Growing up, I was like most kids. All I cared about was horsing around and having fun. I also, like most kids, had people I looked up to for how they were living their lives. For example, I saw my dad work hard to provide for our family of seven. There also was my grandfather on my mom’s side, who did so much for us grandchildren. He took us hunting and fishing all the time and even was the one who gave me my nickname, “Rip.” Then there was my older brother, Bob, whose every step I watched and tried to imitate, even though he was four years older. Bob was good at everything he did, from schoolwork to music and sports. Following his example while growing up kept me out of trouble most of the time and helped me to keep working hard at my goals.
These people in my life, and especially my brother, demonstrated so many important lessons. By being around them and watching them, I learned how important it is to set a good example for others. In the Bible, the apostle Paul told Titus at Titus 2:7 to “show yourself to be an example of fine works in every way.” Getting married and becoming a father and now a grandfather, I’ve tried to follow that advice as much as possible with my own family.
I also tried to follow that advice during my 31 years of being an electrical lineman at a cooperative in Minnesota, and I’m still trying now as a safety specialist for the Minnesota Rural Electric Association. If you are a lineworker who is in a position of leadership, remember that someone is always watching you when you are working. That is why you must consider the example you are setting for apprentices and other junior workers. Specifically, here are five questions to ask yourself to help identify whether you are setting a good example.
1. Do I follow instructions? When I am given a job to do, do I find ways in which to change the job to fit what I want, or do I follow the instructions given to me? Remember, someone will be watching how you do the job, and they likely will have to do a similar job in the future – maybe without you. Will you like the way they do it then? Will they do it the safe, correct way?
2. Am I safe? Do I follow safe work practices when performing a task, or do I take shortcuts? If you waver on safe work practices, you send a message that no one really has to follow the safety rules. Additionally, your shortcuts eventually will hurt you or someone else on your crew; it is just a matter of time.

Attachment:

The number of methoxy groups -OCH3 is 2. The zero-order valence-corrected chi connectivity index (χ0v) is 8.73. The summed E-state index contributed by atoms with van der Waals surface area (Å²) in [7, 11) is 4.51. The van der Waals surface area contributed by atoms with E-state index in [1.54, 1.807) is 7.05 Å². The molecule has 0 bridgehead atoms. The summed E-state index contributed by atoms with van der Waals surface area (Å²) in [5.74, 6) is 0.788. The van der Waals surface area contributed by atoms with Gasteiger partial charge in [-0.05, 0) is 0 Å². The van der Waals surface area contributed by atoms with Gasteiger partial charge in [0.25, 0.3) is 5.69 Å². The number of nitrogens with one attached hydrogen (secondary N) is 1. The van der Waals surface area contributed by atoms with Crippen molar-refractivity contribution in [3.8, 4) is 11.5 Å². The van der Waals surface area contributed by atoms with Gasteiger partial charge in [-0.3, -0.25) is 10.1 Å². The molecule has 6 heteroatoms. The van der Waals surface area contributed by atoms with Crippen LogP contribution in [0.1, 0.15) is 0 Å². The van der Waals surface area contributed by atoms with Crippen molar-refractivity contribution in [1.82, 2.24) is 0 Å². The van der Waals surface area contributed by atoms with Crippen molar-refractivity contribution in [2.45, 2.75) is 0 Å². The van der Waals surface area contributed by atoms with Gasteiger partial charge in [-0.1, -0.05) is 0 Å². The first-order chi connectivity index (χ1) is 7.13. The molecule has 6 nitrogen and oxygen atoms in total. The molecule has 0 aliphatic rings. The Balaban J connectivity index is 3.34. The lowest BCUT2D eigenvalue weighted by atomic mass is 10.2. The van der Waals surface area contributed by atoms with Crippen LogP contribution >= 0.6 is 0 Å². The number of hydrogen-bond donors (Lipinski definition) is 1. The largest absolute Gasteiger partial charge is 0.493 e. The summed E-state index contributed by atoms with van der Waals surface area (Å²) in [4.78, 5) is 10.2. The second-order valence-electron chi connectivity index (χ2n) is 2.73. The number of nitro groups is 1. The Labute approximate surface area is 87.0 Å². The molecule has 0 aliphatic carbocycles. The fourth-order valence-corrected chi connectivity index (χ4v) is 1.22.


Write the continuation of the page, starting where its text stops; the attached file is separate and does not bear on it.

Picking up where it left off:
3. Do I teach? Do I allow an apprentice to do some of the work, or do I do it all because I can get it done faster? After being in the business for a long time, many journeymen can certainly do the job faster than an apprentice, yet apprentices will never learn if we don’t let them. Allow them to do the jobs and, more importantly, tell them why those jobs are being done. Talk through the choices being made as well as the potentially poor outcomes. This is an opportunity for you to share what you have learned along the way.
4. Do I commend? When an apprentice does well, do I tell them so? We sometimes forget to tell people the good and safe jobs they do each day because too often we are focused only on what they are doing wrong. If you don’t think you are doing enough commending, then make it a point to offer at least one positive comment to your apprentice each day.
5. Do I correct? When an apprentice does something wrong, do I let them know and tell them why it was wrong in a constructive way? How you perform this action is almost as important as doing it in the first place. Use an error as a teachable moment, not a reprimand. If you’ve made the same mistake in the past, let the apprentice know that and provide any tips you have to help them remember how to do it the right way.
Shape Your Safety Culture
Setting a good example is such an important part of the job for a senior lineworker because it helps to shape the safety culture for future generations of lineworkers. A foreman I had early in my career would always ask how I would do the different jobs we were assigned. I thought that was so unusual because he was some 25 years older than I was. We usually did the job his way, but sometimes I would have a good idea and we would do the job my way. He took the time to teach and listen; he was like my big brother.
I have been fortunate to have many good role models in my life, and I have learned from every one of them, especially my brother. When working with a new and inexperienced lineworker, don’t feel that you are saddled with the new kid. Instead, think of being an older sibling and set a good example by doing things the right, safe way. Not only will you feel good about yourself, but you will be helping to create a safety culture that will be passed on for years to come.
About the Author: Terry Ehli is a retired lineworker who was employed by the Traverse Electric Association in Minnesota for over 30 years. He now shares his experience, knowledge and skills with other lineworkers in Minnesota as a safety specialist for the Minnesota Rural Electric Association, which serves 50 rural electric cooperatives in the state.
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